Cult Movie: Jacqueline Pearce was a TV role model and inspiration for sci-fi fans
Jacqueline Pearce, who passed away earlier this week at the age of 74, had an acting CV crammed with cult classiness.
RADA trained, her dark good looks and slightly sinister onscreen demeanour saw her grace both The Avengers – she lit up a mighty fine 1966 Emma Peel episode about student insurrection called A Sense Of History – and Dr Who – she was a memorable villain in the Colin Baker-era highlight The Two Doctors.
She also brought a bold and sensual presence to two of the finest British horror films of the mid 1960s, The Plague Of The Zombies, where she made for a truly beautiful member of the undead before getting her head hacked off with a shovel by Andre Morell for her trouble, and The Reptile, where she played a sultry outsider given to turning into a human-sized lizard when the mood took her.
For me The Reptile alone is reason enough to grant her celluloid immortality. Knocked out by director John Gilling on the kind of budget that would barely cover catering costs on a modest TV production today, that 1966 chiller remains one of the strangest, most alluring tales ever to emerge from the house of Hammer – all Eastern oddness and repressed sexuality – and Pearce's central role one of the most mesmerising and haunting in all horror cinema.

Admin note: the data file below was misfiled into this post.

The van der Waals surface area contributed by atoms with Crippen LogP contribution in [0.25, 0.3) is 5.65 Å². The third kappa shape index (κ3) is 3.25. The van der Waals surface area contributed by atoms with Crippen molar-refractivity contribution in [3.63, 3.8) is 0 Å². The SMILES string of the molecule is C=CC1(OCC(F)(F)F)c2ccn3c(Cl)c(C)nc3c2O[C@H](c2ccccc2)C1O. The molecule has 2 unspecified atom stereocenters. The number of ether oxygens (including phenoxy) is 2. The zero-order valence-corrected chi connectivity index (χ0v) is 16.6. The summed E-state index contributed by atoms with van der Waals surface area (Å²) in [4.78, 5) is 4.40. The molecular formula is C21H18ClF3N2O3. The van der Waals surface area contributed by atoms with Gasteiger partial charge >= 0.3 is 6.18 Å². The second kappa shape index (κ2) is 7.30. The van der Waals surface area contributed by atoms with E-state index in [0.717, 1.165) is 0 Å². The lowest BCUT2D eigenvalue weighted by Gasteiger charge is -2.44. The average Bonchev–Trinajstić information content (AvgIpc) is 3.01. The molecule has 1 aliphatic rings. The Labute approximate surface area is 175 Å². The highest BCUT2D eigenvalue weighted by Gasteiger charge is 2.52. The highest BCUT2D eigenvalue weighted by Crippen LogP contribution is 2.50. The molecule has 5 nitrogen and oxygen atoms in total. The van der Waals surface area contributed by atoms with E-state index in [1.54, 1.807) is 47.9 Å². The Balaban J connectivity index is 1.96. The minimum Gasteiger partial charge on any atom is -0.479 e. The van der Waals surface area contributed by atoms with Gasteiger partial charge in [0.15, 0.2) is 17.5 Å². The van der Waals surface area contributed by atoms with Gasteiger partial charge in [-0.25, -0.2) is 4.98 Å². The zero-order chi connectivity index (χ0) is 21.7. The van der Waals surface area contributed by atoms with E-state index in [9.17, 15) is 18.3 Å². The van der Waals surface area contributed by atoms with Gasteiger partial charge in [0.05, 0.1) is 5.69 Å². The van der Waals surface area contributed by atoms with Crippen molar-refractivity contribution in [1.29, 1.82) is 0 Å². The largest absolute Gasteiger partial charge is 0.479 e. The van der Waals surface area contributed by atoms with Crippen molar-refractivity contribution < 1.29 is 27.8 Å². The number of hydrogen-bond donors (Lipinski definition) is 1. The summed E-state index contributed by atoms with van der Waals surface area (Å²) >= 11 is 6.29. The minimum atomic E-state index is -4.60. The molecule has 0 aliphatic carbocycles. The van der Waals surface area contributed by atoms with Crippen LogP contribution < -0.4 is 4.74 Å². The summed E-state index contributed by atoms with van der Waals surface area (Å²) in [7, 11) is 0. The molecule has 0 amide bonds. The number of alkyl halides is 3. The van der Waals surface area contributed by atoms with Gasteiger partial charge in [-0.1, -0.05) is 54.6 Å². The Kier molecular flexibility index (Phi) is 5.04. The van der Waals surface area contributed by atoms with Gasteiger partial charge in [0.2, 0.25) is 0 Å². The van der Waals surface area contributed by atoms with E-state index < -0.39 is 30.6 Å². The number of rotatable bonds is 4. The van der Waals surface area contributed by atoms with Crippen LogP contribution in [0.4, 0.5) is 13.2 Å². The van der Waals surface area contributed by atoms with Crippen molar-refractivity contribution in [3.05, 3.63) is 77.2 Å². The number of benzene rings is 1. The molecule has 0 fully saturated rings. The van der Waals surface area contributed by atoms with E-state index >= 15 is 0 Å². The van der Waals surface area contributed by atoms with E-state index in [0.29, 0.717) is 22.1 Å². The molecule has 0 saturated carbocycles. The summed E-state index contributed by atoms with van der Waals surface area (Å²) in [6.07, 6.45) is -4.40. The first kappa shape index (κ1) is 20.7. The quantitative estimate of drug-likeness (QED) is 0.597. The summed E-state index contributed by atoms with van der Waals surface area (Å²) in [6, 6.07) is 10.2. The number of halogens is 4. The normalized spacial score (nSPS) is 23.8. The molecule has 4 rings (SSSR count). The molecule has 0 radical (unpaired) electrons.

She did lots more besides, of course, and even wound up propping up a lesser Carry On caper in the shape of Carry On Don't Lose Your Head in 1966, the same year she lost her noggin with those aforementioned Hammer zombies, bizarrely enough.
Such memorable movie moments and televisual treats pale into insignificance, however, when compared to the role she landed in 1978.
As Supreme Commander Servalan in Blake's 7, she was the embodiment of science-fiction villainy. All monochrome style and outrageously overblown evil, she delighted in the role of the ruthless leader, seeming to savour every morsel of ripe dialogue and wonderfully intense drama.
Like all good thespians, she realised pretty quickly that the bad guys get all the best lines and she seemed to relish every moment the character afforded her with a sneering, maniacal zeal all her own.
All feather boas and industrial shoulder pads, she was an instantly iconic figure for everyone who loved that cheaply produced but wildly inventive BBC serial.
Between 1978 and 1981 she ruled the small screen galaxy with a rod of iron and a throne of best BBC cardboard. Flippant as it may seem to say now, she did indeed provide a truly strong and powerful role model for women on telly. In fact, to this day, it's a performance of power and strength that's rarely been bettered.
For young, pasty faced males watching on for their weekly fix of sci-fi magic, and I include myself in that callow-faced clan, let's just say she was an inspiration on many fronts and leave it at that, shall we?
Servalan may be gone but she'll never be forgotten.